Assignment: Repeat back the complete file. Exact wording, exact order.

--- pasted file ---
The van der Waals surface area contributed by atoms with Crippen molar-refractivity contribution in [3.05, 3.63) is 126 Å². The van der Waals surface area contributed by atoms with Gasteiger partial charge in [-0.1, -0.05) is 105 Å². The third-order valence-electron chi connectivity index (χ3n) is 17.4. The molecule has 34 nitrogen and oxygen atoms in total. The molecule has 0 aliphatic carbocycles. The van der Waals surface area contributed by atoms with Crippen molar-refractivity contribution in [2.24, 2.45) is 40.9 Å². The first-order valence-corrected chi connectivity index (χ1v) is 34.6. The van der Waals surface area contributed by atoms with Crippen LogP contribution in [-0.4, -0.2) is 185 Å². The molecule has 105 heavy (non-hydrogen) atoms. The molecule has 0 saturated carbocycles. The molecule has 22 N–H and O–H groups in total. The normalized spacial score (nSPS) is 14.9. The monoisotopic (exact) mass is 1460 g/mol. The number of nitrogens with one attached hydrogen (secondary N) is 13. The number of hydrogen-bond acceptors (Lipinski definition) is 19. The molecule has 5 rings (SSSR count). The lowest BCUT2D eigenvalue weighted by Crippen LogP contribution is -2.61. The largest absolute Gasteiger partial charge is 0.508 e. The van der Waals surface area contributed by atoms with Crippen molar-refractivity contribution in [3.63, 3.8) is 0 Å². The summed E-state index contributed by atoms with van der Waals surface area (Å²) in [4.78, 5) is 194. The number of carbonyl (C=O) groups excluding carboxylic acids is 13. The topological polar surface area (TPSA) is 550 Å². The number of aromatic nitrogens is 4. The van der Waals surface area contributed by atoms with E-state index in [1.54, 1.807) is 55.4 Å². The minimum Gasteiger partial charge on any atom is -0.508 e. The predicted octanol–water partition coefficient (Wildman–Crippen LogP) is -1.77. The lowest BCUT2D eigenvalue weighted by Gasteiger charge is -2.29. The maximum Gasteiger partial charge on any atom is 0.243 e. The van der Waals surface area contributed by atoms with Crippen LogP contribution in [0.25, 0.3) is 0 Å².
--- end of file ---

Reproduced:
The van der Waals surface area contributed by atoms with Crippen molar-refractivity contribution in [3.05, 3.63) is 126 Å². The van der Waals surface area contributed by atoms with Gasteiger partial charge in [-0.1, -0.05) is 105 Å². The third-order valence-electron chi connectivity index (χ3n) is 17.4. The molecule has 34 nitrogen and oxygen atoms in total. The molecule has 0 aliphatic carbocycles. The van der Waals surface area contributed by atoms with Crippen molar-refractivity contribution in [2.24, 2.45) is 40.9 Å². The first-order valence-corrected chi connectivity index (χ1v) is 34.6. The van der Waals surface area contributed by atoms with Crippen LogP contribution in [-0.4, -0.2) is 185 Å². The molecule has 105 heavy (non-hydrogen) atoms. The molecule has 0 saturated carbocycles. The molecule has 22 N–H and O–H groups in total. The normalized spacial score (nSPS) is 14.9. The monoisotopic (exact) mass is 1460 g/mol. The number of nitrogens with one attached hydrogen (secondary N) is 13. The number of hydrogen-bond acceptors (Lipinski definition) is 19. The molecule has 5 rings (SSSR count). The lowest BCUT2D eigenvalue weighted by Crippen LogP contribution is -2.61. The largest absolute Gasteiger partial charge is 0.508 e. The van der Waals surface area contributed by atoms with Crippen molar-refractivity contribution in [3.63, 3.8) is 0 Å². The summed E-state index contributed by atoms with van der Waals surface area (Å²) in [4.78, 5) is 194. The number of carbonyl (C=O) groups excluding carboxylic acids is 13. The topological polar surface area (TPSA) is 550 Å². The number of aromatic nitrogens is 4. The van der Waals surface area contributed by atoms with E-state index in [1.54, 1.807) is 55.4 Å². The minimum Gasteiger partial charge on any atom is -0.508 e. The predicted octanol–water partition coefficient (Wildman–Crippen LogP) is -1.77. The lowest BCUT2D eigenvalue weighted by Gasteiger charge is -2.29. The maximum Gasteiger partial charge on any atom is 0.243 e. The van der Waals surface area contributed by atoms with Crippen LogP contribution in [0.25, 0.3) is 0 Å².